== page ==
This is what happened in Massachusetts, Illinois, and elsewhere to Catholic Charities, historically the largest adoption agency in America. Their placing children with married (man-woman) couples, rather than with same-sex couples, was deemed intolerant and a violation of the law. In those and other states, Catholic Charities has left adoption work.
In the name of tolerance -- fighting sexual harassment -- five- and six-year-old boys all over the country are brought to the police for innocently touching a girl.
In the name of tolerance -- girls' high school teams in California and elsewhere must now accept male players who feel female.
In the name of tolerance - businesses cannot fire a man who one day shows up on the sales floor dressed as a woman.
National Review Online editor-at-large Kathryn Jean Lopez joined the right-wing media's outcry over a New Mexico Supreme Court decision affirming that businesses can't discriminate against gay customers, blasting the court's "soft tyranny" and declaring that the decision amounts to the effective death of religious freedom.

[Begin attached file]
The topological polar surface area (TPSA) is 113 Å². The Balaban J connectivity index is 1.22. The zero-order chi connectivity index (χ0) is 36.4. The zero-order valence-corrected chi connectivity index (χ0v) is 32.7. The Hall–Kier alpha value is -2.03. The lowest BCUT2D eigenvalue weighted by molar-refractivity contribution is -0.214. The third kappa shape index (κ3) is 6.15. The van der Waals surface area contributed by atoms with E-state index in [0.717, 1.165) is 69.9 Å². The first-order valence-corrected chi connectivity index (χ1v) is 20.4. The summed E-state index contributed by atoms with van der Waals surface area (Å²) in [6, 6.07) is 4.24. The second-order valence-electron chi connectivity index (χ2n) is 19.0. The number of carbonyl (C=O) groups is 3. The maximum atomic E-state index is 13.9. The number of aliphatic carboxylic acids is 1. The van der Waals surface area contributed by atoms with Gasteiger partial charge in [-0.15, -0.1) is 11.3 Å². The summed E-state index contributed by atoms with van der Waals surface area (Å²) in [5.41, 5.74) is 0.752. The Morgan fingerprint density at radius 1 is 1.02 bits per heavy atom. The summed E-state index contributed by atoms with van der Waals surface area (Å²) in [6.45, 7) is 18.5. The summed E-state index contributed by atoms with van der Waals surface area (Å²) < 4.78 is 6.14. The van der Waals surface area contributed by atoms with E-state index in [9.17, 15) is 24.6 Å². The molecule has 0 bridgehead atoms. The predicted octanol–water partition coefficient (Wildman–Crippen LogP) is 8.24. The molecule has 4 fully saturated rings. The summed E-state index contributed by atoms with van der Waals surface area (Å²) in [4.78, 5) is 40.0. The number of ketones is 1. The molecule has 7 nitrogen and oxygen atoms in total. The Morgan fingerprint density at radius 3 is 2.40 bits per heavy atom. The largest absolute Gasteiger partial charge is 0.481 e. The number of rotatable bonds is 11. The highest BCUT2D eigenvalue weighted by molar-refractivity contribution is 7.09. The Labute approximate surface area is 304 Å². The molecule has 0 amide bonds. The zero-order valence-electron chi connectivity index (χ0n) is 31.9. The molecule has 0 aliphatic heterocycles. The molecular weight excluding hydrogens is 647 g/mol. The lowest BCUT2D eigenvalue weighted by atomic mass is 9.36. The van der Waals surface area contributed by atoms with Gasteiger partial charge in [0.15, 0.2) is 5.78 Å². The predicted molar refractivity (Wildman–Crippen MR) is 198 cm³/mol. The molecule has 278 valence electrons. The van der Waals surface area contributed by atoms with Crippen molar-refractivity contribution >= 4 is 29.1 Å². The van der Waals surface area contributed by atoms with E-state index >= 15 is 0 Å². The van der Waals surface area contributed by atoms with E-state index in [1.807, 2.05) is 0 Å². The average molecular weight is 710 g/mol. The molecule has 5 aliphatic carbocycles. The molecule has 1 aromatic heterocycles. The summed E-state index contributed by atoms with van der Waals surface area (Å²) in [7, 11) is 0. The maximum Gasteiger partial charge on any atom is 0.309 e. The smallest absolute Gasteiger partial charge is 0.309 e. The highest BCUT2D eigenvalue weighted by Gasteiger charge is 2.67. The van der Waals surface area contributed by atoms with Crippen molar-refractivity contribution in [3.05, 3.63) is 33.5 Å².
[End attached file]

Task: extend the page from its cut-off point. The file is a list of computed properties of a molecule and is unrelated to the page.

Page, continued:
In an August 26 post for NRO, Lopez cited the successful lawsuit against Elane Photography, whose owner refused to photograph a same-sex couple's commitment ceremony, as evidence of the "tyrannical" trend in our nation's "libertine" culture:
The court ruled that it is "the price of citizenship" that, although you can believe whatever you want, you can't act as if you take certain beliefs all that seriously. It would seem the position of the New Mexico Supreme Court is that believing men and women are expressly made for the institution of marriage, for one another -- that their very biology suggests as much, naturally ordered toward the creative gifts that are children -- is somewhat akin to believing in unicorn gods who will come to set us free. That is: utterly absurd. Believe it in private if you wish; but don't ever try to operate in the world outside your active imagination or your codependent church with your crazy beliefs in mind.